670 F.2d 77
1982-1 Trade Cases 64,506
UNITED STATES of America, Plaintiff-Appellee,
Raymond J. LYONS, Defendant-Appellant.
United States Court of Appeals,
Argued Sept. 25, 1981.
Decided Feb. 1, 1982.
Richard F. Walsh, Chicago, Ill., for defendant-appellant.
Nancy C. Garrison, Dept. of Justice, Washington, D.C., for plaintiff-appellee.
Before WOOD and CUDAHY, Circuit Judges, and DUMBAULD*, Senior District Judge.
DUMBAULD, Senior District Judge.
Appellant, five other individuals, one corporation and a union chose to stand trial for violation of the Sherman Act (15 U.S.C. 1) by bid-rigging in the sheet metal trade on construction projects of the State of Illinois, Cook County, and the Chicago Board of Education. Twelve additional counts charged mail fraud violations (18 U.S.C. 1341) in connection with transmittal of bond forms and purchase orders to the successful bidders. Twenty-two other defendants entered pleas. The union was dismissed at the close of the government's case. Four defendants were acquitted. Two were convicted on nine and seven counts respectively. Appellant was convicted on all thirteen counts.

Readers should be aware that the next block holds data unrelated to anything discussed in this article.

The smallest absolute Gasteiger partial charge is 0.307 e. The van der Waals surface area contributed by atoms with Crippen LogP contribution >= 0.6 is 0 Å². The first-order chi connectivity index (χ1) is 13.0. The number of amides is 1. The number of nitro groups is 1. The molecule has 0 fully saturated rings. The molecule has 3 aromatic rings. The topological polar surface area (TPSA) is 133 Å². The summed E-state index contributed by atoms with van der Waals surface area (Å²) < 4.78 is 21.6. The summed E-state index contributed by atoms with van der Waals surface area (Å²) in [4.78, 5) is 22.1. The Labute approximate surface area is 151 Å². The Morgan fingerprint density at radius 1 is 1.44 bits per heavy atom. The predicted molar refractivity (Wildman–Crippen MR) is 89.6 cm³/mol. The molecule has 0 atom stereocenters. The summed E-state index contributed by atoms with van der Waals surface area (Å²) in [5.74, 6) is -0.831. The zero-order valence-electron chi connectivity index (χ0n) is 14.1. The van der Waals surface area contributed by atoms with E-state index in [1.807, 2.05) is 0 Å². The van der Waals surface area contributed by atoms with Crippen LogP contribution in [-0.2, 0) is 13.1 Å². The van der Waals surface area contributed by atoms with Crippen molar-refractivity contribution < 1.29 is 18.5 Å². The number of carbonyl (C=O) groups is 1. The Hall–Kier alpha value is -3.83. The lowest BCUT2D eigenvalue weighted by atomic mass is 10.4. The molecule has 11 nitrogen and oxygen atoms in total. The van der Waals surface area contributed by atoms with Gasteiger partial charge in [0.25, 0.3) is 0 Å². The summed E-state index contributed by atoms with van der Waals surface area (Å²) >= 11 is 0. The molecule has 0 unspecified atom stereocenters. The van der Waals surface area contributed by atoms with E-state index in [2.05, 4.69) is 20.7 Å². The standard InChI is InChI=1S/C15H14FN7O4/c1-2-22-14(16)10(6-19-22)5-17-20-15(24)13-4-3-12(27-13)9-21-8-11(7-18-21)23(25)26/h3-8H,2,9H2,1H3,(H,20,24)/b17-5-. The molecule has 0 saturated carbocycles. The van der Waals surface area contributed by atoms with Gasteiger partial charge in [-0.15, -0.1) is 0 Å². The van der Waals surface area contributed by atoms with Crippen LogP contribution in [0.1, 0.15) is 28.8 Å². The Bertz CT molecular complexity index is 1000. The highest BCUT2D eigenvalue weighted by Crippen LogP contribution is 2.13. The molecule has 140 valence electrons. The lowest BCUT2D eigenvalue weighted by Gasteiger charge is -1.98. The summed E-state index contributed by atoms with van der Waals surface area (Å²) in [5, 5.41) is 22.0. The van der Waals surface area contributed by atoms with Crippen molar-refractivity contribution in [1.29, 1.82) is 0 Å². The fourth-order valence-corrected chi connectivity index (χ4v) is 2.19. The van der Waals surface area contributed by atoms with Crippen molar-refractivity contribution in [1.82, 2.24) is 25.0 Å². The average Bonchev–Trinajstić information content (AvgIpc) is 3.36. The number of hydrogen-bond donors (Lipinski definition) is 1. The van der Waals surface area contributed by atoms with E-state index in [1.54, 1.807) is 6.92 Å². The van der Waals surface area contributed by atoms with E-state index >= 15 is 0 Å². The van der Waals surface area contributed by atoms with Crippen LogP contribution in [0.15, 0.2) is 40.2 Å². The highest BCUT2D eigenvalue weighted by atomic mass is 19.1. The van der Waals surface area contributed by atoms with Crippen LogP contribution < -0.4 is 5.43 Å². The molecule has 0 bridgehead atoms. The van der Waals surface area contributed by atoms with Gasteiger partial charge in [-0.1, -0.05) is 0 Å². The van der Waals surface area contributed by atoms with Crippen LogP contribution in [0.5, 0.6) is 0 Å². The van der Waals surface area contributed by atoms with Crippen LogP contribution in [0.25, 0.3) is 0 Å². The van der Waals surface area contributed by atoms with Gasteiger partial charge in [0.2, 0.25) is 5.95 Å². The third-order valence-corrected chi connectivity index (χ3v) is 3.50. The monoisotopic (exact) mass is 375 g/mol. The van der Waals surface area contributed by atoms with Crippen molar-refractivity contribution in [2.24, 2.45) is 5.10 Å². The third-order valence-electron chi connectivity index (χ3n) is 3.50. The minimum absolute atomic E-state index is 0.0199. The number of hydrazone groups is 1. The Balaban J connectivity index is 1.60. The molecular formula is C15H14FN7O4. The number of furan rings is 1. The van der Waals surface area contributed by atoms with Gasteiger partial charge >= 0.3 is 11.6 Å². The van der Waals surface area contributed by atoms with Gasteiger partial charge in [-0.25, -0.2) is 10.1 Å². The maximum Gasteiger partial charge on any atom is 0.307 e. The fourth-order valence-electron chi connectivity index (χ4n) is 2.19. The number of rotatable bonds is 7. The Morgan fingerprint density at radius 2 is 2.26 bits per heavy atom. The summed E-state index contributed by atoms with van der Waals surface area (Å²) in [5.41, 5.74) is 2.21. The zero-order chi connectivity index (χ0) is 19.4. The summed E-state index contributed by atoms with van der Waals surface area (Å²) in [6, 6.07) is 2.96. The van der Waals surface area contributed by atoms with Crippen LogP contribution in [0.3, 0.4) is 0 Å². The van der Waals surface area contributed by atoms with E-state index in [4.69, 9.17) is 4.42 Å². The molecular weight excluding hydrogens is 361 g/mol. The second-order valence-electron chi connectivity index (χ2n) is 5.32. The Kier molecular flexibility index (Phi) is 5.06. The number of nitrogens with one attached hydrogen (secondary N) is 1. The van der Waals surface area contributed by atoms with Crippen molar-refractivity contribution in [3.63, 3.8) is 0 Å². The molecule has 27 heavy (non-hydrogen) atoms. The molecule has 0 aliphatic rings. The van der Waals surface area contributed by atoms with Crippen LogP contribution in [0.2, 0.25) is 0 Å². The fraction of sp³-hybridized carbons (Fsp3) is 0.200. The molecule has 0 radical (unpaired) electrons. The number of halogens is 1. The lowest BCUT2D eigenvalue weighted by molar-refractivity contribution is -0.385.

Appellant urges upon us four points, contending that: (1) one comprehensive conspiracy was charged but several smaller conspiracies were proved; (2) the charge did not properly state the law on multiple conspiracies; (3) there was not sufficient proof of use of the mails; and (4) that evidence should have been suppressed which was derived from use of appellant's voluntary statements during negotiations for immunity.